Author Archives: gchyoghly

Junit and Temporary Files

               When working with a Java program, one of the strongest tools to ensure it is functioning is Junit testing. Junit testing makes it easy to take a glance and see if all properties of your code are functioning correctly. Despite this however, at the end of the day, the product must be able to seamlessly accept and output data in a usable form. Therefore it is important to understand how to use temporary test files when using Junit.

              Andrew Binstock’s post fits in with regards to the currently assigned homework which sees us utilizing test classes and modifying them as the code is refactored. These tests allow us to ensure that the written code is working properly. To build upon this idea the post linked below presents the idea of Junit testing with temporary files to read and write to. Within this post is sample code which creates temporary files in and out of Junit testing.

Below we can see a snippet of code from the original blog post which shows temporary files being used in a Junit test. (Andrew Binstock)

import org.junit.jupiter.api.*;

import java.nio.file.InvalidPathException;
import java.nio.file.Path;

import static org.junit.jupiter.api.Assertions.*;

public class TempFilesJUnit5Test {

Path path1, path2;
File file1, file2;

/* This directory and the files created in it will be deleted after
* tests are run, even in the event of failures or exceptions.
Path tempDir;

/* executed before every test: create two temporary files */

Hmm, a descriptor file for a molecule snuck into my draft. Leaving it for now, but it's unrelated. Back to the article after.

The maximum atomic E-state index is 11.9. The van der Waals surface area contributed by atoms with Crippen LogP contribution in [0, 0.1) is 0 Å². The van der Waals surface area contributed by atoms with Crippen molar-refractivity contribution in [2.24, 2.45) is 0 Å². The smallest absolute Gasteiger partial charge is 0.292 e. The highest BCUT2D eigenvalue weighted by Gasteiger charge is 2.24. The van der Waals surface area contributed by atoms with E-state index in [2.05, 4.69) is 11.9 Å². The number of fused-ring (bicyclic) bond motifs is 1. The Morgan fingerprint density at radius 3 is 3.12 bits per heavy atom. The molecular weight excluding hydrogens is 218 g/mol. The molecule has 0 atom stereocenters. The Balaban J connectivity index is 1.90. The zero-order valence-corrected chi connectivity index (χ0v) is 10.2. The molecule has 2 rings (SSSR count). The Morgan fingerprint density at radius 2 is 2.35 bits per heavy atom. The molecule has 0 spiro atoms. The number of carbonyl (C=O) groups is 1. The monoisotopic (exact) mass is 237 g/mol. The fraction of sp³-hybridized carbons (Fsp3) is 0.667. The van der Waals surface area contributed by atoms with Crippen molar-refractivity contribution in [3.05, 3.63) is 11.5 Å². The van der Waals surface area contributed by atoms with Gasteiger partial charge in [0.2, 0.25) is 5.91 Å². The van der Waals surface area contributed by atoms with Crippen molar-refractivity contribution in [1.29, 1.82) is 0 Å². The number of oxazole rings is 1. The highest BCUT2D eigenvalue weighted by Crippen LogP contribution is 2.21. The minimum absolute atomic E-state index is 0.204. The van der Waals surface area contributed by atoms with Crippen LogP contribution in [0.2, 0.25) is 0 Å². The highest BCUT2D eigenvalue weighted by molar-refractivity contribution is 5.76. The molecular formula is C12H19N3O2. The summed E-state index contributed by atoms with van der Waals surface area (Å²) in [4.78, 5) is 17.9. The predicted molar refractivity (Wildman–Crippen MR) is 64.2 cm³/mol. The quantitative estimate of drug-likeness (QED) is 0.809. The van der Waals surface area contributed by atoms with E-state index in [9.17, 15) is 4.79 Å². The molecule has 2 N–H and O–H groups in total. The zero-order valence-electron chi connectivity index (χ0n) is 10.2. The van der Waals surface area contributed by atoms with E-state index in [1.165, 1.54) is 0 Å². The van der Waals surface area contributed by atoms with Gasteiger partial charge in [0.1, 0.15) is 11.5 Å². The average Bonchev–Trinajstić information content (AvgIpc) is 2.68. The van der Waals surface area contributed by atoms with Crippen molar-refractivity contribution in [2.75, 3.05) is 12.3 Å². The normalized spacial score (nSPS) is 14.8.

public void setUp() {
try {
path1 = tempDir.resolve( “testfile1.txt” );
path2 = tempDir.resolve( “testfile2.txt” );
catch( InvalidPathException ipe ) {
“error creating temporary test file in ” +
this.getClass().getSimpleName() );

file1 = path1.toFile();
file2 = path2.toFile();

               Within the second homework assignment we can see that Junit tests are used to ensure that the different classes of ducks and working properly and that the data output is correct. Some of the Junit tests scan the output file and compares it against the expected output. While this is useful to ensure the code works, it is also important to consider that not everyone will want their output confined to the terminal. This program could very easily be modified to output to a text file for data collection purposes. Testing this with Junit would allow the creator to ensure that data is being retained properly before running the program in a real case scenario.

Testing with temporary files was previously an underutilized method of testing due to older hardware being much slower and older drives using spinning magnetic disks rather than modern solid state storage. In the post we see the author discuss this dated policy and encourage the use of test files to create a more thorough testing method. Some might want their output in a text file or as an output to a front end for a website. Junit tests with temporary file allow you to test for this functionality as these temporary files can be created, read from, written to, and are all deleted at the end of testing to keep drive space free from clutter.


Binstock, A. (n.d.). Working and unit testing with temporary files in Java. Retrieved October 11, 2021, from

Working and unit testing with temporary files in Java (

From the blog CS@Worcester – George Chyoghly CS-343 by gchyoghly and used with permission of the author. All other rights reserved by the author.

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From the blog CS@Worcester – George Chyoghly CS-343 by gchyoghly and used with permission of the author. All other rights reserved by the author.